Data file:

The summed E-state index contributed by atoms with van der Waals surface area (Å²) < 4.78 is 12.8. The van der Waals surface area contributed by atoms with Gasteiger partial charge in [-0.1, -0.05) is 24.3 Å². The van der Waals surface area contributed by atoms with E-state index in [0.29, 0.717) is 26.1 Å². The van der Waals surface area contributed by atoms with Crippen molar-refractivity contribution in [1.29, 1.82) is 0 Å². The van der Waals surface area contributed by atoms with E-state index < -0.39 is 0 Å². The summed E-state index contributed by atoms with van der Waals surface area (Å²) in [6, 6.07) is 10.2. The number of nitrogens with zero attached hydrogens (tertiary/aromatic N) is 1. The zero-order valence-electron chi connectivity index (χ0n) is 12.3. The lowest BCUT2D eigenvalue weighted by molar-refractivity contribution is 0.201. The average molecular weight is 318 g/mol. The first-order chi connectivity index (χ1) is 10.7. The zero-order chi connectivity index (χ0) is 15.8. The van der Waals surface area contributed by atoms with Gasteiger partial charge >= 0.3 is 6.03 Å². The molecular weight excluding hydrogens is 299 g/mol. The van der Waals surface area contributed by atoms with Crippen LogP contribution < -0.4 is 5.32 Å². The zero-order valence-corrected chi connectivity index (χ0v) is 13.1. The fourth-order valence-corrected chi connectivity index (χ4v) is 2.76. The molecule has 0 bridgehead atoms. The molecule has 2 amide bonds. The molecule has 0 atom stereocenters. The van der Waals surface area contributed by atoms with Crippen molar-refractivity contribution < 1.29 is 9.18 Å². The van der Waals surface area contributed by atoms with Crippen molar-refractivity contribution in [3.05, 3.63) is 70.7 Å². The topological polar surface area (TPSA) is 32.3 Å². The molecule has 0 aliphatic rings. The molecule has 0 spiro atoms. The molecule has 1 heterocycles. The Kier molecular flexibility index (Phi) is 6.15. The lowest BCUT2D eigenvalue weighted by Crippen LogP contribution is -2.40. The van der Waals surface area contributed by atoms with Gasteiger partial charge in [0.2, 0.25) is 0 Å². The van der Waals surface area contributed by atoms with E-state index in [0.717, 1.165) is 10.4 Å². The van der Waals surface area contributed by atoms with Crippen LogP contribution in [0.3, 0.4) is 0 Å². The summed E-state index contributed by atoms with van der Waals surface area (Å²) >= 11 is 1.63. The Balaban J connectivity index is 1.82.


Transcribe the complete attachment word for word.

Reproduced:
The summed E-state index contributed by atoms with van der Waals surface area (Å²) < 4.78 is 12.8. The van der Waals surface area contributed by atoms with Gasteiger partial charge in [-0.1, -0.05) is 24.3 Å². The van der Waals surface area contributed by atoms with E-state index in [0.29, 0.717) is 26.1 Å². The van der Waals surface area contributed by atoms with Crippen molar-refractivity contribution in [1.29, 1.82) is 0 Å². The van der Waals surface area contributed by atoms with E-state index < -0.39 is 0 Å². The summed E-state index contributed by atoms with van der Waals surface area (Å²) in [6, 6.07) is 10.2. The number of nitrogens with zero attached hydrogens (tertiary/aromatic N) is 1. The zero-order valence-electron chi connectivity index (χ0n) is 12.3. The lowest BCUT2D eigenvalue weighted by molar-refractivity contribution is 0.201. The average molecular weight is 318 g/mol. The first-order chi connectivity index (χ1) is 10.7. The zero-order chi connectivity index (χ0) is 15.8. The van der Waals surface area contributed by atoms with Gasteiger partial charge >= 0.3 is 6.03 Å². The molecular weight excluding hydrogens is 299 g/mol. The van der Waals surface area contributed by atoms with Crippen LogP contribution < -0.4 is 5.32 Å². The zero-order valence-corrected chi connectivity index (χ0v) is 13.1. The fourth-order valence-corrected chi connectivity index (χ4v) is 2.76. The molecule has 0 bridgehead atoms. The molecule has 2 amide bonds. The molecule has 0 atom stereocenters. The van der Waals surface area contributed by atoms with Crippen molar-refractivity contribution < 1.29 is 9.18 Å². The van der Waals surface area contributed by atoms with Crippen molar-refractivity contribution in [3.05, 3.63) is 70.7 Å². The topological polar surface area (TPSA) is 32.3 Å². The molecule has 0 aliphatic rings. The molecule has 0 spiro atoms. The molecule has 1 heterocycles. The Kier molecular flexibility index (Phi) is 6.15. The lowest BCUT2D eigenvalue weighted by Crippen LogP contribution is -2.40. The van der Waals surface area contributed by atoms with Gasteiger partial charge in [0.2, 0.25) is 0 Å². The van der Waals surface area contributed by atoms with E-state index in [0.717, 1.165) is 10.4 Å². The van der Waals surface area contributed by atoms with Crippen LogP contribution in [0.3, 0.4) is 0 Å². The summed E-state index contributed by atoms with van der Waals surface area (Å²) >= 11 is 1.63. The Balaban J connectivity index is 1.82.